During the last few weeks, I had a few occasions in which I had to explain what I do at work.
Explaining how lucky I feel like and how rewarding it is to work on interesting problems is easy.
Telling that I spend most of the time at the coffee machine waiting either for recompilations of our codebase or for test results is somehow accurate but a bit too micro. I do also some work on optimizing our compiler results, data-structures, working on the testing infrastructure, or writing documentation.
But what do we do as a company?
There is an overlap between this and a business pitch, clients are always welcome, but the focus is on convincing you that it’s fun and rewarding spending time toying with our technology. And it may be even useful.
Lots of nice buzzwords, but what does that mean / what can I show?
- Cheerp: a compiler from C/C++ codebases to JS and/or Wasm
- our new project, CheerpX 🚀
- few selected articles
- a retro multiplayer shooter game
With some hand waving, it’s generally fine to use our products for private use or for an open-source project. That should cover most non-profit usage of the product. And you can always double-check with us, in the end, you will find how to get in touch.
It’s a command-line tool that works basically as a replacement for clang (it’s even invoked like /path/to/cheerp/directory/bin/clang++), accepting most of the clang options.
Most small examples will compile out of the box, and the magic will work just so. On bigger codebases, it may or may not work with a single line, since the build system will need to be adapted and there are generally more chances of problems arising. Custom warnings and errors are well described and will guide in the right direction to a smooth solution.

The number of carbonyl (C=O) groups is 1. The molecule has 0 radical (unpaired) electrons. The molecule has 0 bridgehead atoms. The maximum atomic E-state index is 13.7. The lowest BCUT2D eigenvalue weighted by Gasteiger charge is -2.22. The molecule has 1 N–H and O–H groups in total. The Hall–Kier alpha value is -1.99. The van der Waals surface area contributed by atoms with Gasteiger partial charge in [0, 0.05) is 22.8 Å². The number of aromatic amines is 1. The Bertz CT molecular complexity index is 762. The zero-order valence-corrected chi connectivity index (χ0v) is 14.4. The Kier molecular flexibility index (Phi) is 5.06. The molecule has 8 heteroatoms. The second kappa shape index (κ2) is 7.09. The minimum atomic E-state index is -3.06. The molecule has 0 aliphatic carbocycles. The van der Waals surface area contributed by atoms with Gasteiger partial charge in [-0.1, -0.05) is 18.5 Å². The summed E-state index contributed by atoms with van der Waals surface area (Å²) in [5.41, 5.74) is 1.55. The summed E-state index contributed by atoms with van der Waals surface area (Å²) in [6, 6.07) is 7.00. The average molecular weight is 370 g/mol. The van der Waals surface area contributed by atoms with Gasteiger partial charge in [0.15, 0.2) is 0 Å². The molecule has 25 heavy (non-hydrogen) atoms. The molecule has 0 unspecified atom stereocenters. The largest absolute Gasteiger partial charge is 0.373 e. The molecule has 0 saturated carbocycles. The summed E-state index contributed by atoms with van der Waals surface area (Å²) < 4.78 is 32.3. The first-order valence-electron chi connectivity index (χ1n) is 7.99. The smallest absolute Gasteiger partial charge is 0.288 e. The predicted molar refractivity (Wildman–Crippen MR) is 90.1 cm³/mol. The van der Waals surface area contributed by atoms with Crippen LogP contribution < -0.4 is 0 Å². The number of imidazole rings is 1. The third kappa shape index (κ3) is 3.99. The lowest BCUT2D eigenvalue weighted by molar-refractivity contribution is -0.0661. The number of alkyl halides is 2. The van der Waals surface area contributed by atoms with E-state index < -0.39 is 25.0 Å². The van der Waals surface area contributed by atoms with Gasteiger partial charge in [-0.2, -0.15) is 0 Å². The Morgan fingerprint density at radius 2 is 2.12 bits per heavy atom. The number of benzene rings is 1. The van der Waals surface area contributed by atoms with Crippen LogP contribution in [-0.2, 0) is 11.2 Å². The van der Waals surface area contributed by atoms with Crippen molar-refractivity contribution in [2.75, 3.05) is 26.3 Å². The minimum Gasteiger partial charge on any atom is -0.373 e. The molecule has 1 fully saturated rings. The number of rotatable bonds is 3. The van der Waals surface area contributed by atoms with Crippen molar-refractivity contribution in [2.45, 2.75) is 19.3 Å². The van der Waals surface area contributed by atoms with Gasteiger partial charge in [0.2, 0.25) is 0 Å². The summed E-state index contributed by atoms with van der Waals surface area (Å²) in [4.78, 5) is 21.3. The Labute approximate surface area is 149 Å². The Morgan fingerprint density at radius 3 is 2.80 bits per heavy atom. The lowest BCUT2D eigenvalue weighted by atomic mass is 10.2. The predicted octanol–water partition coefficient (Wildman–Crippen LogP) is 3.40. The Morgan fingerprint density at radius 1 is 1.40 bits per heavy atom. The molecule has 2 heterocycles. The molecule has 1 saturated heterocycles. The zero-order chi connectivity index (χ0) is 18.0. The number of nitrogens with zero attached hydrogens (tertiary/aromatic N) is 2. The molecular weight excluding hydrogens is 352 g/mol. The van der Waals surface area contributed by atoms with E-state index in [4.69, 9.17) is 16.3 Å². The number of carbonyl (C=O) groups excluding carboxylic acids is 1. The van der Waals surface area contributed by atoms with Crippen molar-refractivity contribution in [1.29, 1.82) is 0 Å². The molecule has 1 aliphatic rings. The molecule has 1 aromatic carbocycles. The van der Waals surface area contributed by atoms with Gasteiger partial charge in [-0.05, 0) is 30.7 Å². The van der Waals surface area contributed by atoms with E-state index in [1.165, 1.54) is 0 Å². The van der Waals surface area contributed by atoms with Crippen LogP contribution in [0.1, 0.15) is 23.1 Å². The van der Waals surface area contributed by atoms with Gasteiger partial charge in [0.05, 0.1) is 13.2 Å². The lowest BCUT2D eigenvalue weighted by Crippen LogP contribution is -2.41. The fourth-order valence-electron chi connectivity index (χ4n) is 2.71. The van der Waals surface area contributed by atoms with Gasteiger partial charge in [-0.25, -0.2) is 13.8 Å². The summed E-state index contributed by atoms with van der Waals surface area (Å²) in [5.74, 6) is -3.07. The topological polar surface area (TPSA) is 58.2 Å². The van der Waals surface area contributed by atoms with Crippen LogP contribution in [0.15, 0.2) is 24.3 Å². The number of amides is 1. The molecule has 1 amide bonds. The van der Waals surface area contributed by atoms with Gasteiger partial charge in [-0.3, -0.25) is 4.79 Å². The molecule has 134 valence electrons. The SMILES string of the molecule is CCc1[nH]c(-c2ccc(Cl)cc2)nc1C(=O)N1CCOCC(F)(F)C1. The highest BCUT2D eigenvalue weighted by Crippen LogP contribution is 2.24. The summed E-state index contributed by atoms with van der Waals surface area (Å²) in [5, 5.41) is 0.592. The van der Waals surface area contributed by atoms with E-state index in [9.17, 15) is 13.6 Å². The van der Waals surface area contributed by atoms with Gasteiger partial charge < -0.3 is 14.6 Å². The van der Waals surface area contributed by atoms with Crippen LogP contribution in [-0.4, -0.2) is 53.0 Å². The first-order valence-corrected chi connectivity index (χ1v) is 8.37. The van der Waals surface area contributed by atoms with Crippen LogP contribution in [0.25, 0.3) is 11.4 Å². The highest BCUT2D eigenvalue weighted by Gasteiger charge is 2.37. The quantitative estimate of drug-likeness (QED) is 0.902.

Bonus part: memory model
You can now follow the wiki instruction and get started with experimenting, or I can show two demos:
A serverless multiplayer retro game where you can jump and shoot around.
Here it starts with a complex C++ codebase that requires audio, video, communication with other peers, performance tuning and many other problems.
The result is a fun gaming experience, on the browser, no installation required. And you can jump around and shoot at total strangers.
A fast BigInt in an evening
This should show that there is a lot of attention to the performances of the resulting programs, and we aim to be close to native speed.
This article also doubles down as a tutorial of a sort, and substituting BigInt with whatever library you may need should be a fun way to start playing with Cheerp.
There are 3 ways to experiment with it:
An online Java editor, that allows you to compile and run arbitrary Java code directly in your browser.
The site is in need of a redesign (want to help?) but should be intuitive enough. You basically code any Java on the left, click “compile and run” and to the right, you will see the console output + any visual element you may have drawn.
CheerpJ Applet Runner
A Chrome extension to run any Java applet.
This is mainly thought for users of websites where there are legacy java applets, and it’s a safe alternative to messing with the security options of your browser.
You just add the extension and whatever content present on the sites you browse will properly execute.
Here an article on how it solves a problem for a high-school professor: Java Applet archaeology.
To next year, ViewSource!
SpaceX is cool, so why not CheerpX?
It’s unclear whether the name of the technology is temporary or not, but you can read more of what surprises are we working on directly on our CTO Alessandro’s article: